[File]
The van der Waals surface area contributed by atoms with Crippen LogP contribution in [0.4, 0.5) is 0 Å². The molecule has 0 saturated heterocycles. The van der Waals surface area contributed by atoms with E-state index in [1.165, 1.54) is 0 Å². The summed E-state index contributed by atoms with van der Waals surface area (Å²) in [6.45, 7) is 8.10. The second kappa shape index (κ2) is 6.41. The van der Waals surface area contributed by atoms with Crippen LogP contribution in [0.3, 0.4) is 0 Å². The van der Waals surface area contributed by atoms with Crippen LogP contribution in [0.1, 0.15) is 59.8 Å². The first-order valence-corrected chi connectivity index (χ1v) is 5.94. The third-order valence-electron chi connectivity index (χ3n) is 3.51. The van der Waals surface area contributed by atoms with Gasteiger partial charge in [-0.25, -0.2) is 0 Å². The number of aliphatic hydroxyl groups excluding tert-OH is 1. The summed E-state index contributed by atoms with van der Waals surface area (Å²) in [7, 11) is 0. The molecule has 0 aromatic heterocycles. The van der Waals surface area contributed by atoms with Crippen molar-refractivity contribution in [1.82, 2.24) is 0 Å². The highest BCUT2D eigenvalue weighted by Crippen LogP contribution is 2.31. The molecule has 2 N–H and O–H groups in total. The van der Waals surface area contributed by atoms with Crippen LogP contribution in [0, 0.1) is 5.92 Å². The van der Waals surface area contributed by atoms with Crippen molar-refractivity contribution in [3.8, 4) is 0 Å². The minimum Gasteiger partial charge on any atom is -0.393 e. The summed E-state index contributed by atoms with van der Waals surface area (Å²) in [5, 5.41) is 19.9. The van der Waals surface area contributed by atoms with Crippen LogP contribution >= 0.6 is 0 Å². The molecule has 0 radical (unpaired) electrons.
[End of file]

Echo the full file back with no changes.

The van der Waals surface area contributed by atoms with Crippen LogP contribution in [0.4, 0.5) is 0 Å². The molecule has 0 saturated heterocycles. The van der Waals surface area contributed by atoms with E-state index in [1.165, 1.54) is 0 Å². The summed E-state index contributed by atoms with van der Waals surface area (Å²) in [6.45, 7) is 8.10. The second kappa shape index (κ2) is 6.41. The van der Waals surface area contributed by atoms with Crippen LogP contribution in [0.3, 0.4) is 0 Å². The van der Waals surface area contributed by atoms with Crippen LogP contribution in [0.1, 0.15) is 59.8 Å². The first-order valence-corrected chi connectivity index (χ1v) is 5.94. The third-order valence-electron chi connectivity index (χ3n) is 3.51. The van der Waals surface area contributed by atoms with Gasteiger partial charge in [-0.25, -0.2) is 0 Å². The number of aliphatic hydroxyl groups excluding tert-OH is 1. The summed E-state index contributed by atoms with van der Waals surface area (Å²) in [7, 11) is 0. The molecule has 0 aromatic heterocycles. The van der Waals surface area contributed by atoms with Crippen molar-refractivity contribution in [1.82, 2.24) is 0 Å². The highest BCUT2D eigenvalue weighted by Crippen LogP contribution is 2.31. The molecule has 2 N–H and O–H groups in total. The van der Waals surface area contributed by atoms with Crippen LogP contribution in [0, 0.1) is 5.92 Å². The van der Waals surface area contributed by atoms with Crippen molar-refractivity contribution in [3.8, 4) is 0 Å². The minimum Gasteiger partial charge on any atom is -0.393 e. The summed E-state index contributed by atoms with van der Waals surface area (Å²) in [5, 5.41) is 19.9. The van der Waals surface area contributed by atoms with Crippen LogP contribution >= 0.6 is 0 Å². The molecule has 0 radical (unpaired) electrons.